Although this has happened many times, it suddenly became apparent to me last week, when the contact at one of our USA import customers advised he was taking his summer holiday which would span two weeks. We work very closely with this person day to day and are in the loop on communications with their USA suppliers so we follow each order from when it's placed to when it's finally delivered, measuring and monitoring service levels.

Mark advised me mid-week that he had 4 urgent orders from 4 separate USA suppliers on the go which would all be moving by air freight. These suppliers were in Texas, Tennessee, Illinois and New Hampshire however Mark would be on holiday with cover by a colleague who wasn't that familiar with the mechanics of the US shipments.

When Mark finished on Thursday 28-Jul, the most urgent of the 4 orders, which was needed on Monday 1-Aug was still not packed and the Texas one was just being collected that day. The other 2 were in motion and we knew they were set to arrive on Sunday so they were lined up for Monday delivery.
What we did here was fill the space Mark vacated and communicate directly with the factory in New Hampshire as we knew it absolutely had to be picked up Friday to achieve Monday delivery. At 2100 hours on Friday evening (1600 East Coast US) we got the reply we wanted and made sure the order was then assigned to a direct Saturday evening flight. 

To summarize, what is interesting here is that most freight forwarders work from say 0830-1730 so the UK office of the forwarder (the one who would generally update the client) had finished however they have their own holiday period challenges too, and our usual contact was on holiday on Friday which left another gap so we dealt with another less familiar contact until close of business Friday.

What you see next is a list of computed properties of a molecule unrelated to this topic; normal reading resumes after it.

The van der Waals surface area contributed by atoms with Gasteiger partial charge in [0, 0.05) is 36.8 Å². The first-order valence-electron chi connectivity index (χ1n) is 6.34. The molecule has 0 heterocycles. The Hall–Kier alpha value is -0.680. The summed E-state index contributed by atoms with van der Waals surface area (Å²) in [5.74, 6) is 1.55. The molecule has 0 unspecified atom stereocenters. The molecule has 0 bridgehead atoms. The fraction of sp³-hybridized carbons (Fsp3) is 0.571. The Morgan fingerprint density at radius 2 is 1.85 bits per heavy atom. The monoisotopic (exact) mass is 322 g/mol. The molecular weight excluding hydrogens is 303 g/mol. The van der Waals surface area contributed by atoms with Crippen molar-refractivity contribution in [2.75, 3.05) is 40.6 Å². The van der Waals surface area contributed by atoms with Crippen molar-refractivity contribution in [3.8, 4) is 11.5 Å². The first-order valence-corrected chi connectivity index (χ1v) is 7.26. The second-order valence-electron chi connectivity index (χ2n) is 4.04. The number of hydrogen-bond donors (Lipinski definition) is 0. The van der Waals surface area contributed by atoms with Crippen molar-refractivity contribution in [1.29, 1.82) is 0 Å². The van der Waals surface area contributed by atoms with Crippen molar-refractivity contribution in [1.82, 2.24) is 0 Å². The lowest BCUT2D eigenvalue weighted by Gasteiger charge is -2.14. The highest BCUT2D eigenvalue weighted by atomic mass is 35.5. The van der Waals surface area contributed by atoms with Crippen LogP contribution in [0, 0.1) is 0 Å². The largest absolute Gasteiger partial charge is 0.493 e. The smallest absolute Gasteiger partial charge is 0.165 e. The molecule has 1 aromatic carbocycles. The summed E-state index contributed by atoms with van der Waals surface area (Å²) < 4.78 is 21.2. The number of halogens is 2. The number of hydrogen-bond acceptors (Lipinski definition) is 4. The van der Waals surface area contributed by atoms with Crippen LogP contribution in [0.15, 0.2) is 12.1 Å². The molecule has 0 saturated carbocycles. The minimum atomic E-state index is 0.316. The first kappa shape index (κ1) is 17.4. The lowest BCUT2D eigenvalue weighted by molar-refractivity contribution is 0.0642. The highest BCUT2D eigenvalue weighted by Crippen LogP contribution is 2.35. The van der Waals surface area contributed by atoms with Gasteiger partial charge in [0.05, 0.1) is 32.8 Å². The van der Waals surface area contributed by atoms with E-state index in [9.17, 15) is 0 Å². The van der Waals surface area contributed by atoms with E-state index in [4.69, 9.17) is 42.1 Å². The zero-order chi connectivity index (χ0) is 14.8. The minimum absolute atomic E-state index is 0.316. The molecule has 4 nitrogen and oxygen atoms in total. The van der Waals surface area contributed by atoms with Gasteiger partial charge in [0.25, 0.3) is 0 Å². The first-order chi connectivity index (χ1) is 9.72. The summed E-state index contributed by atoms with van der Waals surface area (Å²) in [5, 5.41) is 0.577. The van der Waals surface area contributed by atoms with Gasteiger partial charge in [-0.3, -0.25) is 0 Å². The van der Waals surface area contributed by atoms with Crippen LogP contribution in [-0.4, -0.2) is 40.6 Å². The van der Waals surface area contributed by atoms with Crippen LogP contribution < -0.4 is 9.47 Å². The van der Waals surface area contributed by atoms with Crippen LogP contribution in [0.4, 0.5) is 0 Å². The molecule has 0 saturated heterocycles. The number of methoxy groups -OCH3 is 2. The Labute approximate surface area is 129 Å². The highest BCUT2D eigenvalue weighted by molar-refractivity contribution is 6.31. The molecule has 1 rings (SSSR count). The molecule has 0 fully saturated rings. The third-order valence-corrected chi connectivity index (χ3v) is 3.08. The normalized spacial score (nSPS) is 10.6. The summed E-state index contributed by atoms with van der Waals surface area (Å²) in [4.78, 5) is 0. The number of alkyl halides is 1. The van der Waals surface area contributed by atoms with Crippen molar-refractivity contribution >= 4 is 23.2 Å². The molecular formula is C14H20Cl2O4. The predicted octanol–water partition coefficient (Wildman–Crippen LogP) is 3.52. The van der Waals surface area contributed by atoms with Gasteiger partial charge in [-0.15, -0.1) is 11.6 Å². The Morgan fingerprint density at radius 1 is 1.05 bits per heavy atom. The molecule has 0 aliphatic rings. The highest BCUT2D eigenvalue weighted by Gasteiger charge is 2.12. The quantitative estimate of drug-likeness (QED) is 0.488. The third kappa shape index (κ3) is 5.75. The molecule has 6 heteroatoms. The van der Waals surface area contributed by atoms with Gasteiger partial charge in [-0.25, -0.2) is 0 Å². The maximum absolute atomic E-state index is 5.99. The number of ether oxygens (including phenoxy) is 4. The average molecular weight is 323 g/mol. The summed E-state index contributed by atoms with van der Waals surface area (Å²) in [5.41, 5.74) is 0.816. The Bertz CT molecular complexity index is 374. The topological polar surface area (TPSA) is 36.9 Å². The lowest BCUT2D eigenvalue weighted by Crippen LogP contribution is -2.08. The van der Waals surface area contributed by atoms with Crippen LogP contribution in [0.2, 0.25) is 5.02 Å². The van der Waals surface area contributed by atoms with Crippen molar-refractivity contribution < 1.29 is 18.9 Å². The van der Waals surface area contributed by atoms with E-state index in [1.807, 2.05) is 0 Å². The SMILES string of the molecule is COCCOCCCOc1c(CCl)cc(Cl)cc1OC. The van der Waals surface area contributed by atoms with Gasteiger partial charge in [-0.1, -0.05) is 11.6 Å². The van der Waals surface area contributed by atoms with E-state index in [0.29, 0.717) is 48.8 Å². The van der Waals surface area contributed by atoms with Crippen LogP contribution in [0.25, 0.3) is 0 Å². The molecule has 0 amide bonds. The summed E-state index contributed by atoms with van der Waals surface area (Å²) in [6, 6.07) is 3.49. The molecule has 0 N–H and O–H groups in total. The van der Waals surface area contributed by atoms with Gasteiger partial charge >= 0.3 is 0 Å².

On Saturday morning, we wanted to ensure everything was still on track and checked that both the Texas and New Hampshire shipments were moving as planned, which they were.

So, on Monday morning (today) at 0730 we requested a status update for the customer, and Mark's relief contact came into work with some great news for their own customer, knowing that we had been working behind the scenes over the weekend to make this all happen.

I'm sure that many customers will experience not only the effect of their own departments being stretched, but also their freight forwarder sometimes struggling to maintain the service levels when they themselves are short staffed due to holiday breaks, or other reasons throughout the year, such as sickness, training, maternity or paternity leave.

I suppose the moral here is, if you say you care about customers, demonstrate this in your actions and secondly, don't undervalue what you do for your customers when you go above and beyond your core offering. For me, I don't think I've ever forgotten what I learned about going above and beyond in my days in forwarding operations and how doing something extra can make such a massive difference to a customer. That's why I love what I do.
If you take a look at our testimonials, I think you will be impressed, companies large and small rate us highly and our very first client from 2010 is still on board today. I have also been a panel judge at the Lloyds Global Freight Awards for 2 years so we're known as industry and market experts.